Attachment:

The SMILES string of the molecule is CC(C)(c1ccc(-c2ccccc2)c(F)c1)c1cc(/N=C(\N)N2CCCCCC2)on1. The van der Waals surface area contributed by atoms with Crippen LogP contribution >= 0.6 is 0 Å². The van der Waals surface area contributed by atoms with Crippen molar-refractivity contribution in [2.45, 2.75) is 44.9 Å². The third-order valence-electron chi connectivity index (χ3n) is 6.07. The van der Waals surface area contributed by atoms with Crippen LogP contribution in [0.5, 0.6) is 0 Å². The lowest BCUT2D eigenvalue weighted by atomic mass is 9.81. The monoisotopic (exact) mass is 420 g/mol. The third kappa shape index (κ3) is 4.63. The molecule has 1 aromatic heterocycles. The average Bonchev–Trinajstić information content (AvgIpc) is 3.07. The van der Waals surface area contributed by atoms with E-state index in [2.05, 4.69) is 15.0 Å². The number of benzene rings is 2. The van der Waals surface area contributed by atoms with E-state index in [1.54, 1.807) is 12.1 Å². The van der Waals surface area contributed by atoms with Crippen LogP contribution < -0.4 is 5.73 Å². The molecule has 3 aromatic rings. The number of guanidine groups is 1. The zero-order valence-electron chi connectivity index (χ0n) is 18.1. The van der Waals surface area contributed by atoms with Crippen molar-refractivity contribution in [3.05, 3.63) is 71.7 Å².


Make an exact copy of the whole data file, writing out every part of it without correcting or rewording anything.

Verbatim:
The SMILES string of the molecule is CC(C)(c1ccc(-c2ccccc2)c(F)c1)c1cc(/N=C(\N)N2CCCCCC2)on1. The van der Waals surface area contributed by atoms with Crippen LogP contribution >= 0.6 is 0 Å². The van der Waals surface area contributed by atoms with Crippen molar-refractivity contribution in [2.45, 2.75) is 44.9 Å². The third-order valence-electron chi connectivity index (χ3n) is 6.07. The van der Waals surface area contributed by atoms with Crippen LogP contribution in [0.5, 0.6) is 0 Å². The lowest BCUT2D eigenvalue weighted by atomic mass is 9.81. The monoisotopic (exact) mass is 420 g/mol. The third kappa shape index (κ3) is 4.63. The molecule has 1 aromatic heterocycles. The average Bonchev–Trinajstić information content (AvgIpc) is 3.07. The van der Waals surface area contributed by atoms with E-state index in [2.05, 4.69) is 15.0 Å². The number of benzene rings is 2. The van der Waals surface area contributed by atoms with E-state index in [1.54, 1.807) is 12.1 Å². The van der Waals surface area contributed by atoms with Crippen LogP contribution < -0.4 is 5.73 Å². The molecule has 3 aromatic rings. The number of guanidine groups is 1. The zero-order valence-electron chi connectivity index (χ0n) is 18.1. The van der Waals surface area contributed by atoms with Crippen molar-refractivity contribution in [3.05, 3.63) is 71.7 Å².